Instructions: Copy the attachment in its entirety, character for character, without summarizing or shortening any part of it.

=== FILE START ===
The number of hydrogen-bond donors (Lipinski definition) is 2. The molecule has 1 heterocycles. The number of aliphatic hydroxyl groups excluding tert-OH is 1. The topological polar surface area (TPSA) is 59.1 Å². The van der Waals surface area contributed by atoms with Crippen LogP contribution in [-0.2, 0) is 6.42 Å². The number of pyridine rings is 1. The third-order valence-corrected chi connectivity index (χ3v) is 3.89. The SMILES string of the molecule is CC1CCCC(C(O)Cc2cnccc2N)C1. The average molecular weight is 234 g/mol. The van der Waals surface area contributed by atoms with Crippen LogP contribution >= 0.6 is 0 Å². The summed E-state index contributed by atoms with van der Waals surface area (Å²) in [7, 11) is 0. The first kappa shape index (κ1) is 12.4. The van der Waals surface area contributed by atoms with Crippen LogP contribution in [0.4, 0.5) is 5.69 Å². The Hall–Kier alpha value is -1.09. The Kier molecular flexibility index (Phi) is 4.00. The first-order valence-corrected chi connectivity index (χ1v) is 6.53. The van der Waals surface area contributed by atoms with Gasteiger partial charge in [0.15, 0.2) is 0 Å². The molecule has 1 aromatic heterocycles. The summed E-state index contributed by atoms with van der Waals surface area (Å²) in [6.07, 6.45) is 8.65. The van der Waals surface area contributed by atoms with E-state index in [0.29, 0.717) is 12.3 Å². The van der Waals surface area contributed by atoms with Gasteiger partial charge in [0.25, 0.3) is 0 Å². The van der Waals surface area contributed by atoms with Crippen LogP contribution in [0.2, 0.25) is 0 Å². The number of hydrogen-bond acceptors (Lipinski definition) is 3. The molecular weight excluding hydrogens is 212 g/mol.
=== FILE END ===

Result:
The number of hydrogen-bond donors (Lipinski definition) is 2. The molecule has 1 heterocycles. The number of aliphatic hydroxyl groups excluding tert-OH is 1. The topological polar surface area (TPSA) is 59.1 Å². The van der Waals surface area contributed by atoms with Crippen LogP contribution in [-0.2, 0) is 6.42 Å². The number of pyridine rings is 1. The third-order valence-corrected chi connectivity index (χ3v) is 3.89. The SMILES string of the molecule is CC1CCCC(C(O)Cc2cnccc2N)C1. The average molecular weight is 234 g/mol. The van der Waals surface area contributed by atoms with Crippen LogP contribution >= 0.6 is 0 Å². The summed E-state index contributed by atoms with van der Waals surface area (Å²) in [7, 11) is 0. The first kappa shape index (κ1) is 12.4. The van der Waals surface area contributed by atoms with Crippen LogP contribution in [0.4, 0.5) is 5.69 Å². The Hall–Kier alpha value is -1.09. The Kier molecular flexibility index (Phi) is 4.00. The first-order valence-corrected chi connectivity index (χ1v) is 6.53. The van der Waals surface area contributed by atoms with Gasteiger partial charge in [0.15, 0.2) is 0 Å². The molecule has 1 aromatic heterocycles. The summed E-state index contributed by atoms with van der Waals surface area (Å²) in [6.07, 6.45) is 8.65. The van der Waals surface area contributed by atoms with E-state index in [0.29, 0.717) is 12.3 Å². The van der Waals surface area contributed by atoms with Gasteiger partial charge in [0.25, 0.3) is 0 Å². The van der Waals surface area contributed by atoms with Crippen LogP contribution in [0.2, 0.25) is 0 Å². The number of hydrogen-bond acceptors (Lipinski definition) is 3. The molecular weight excluding hydrogens is 212 g/mol.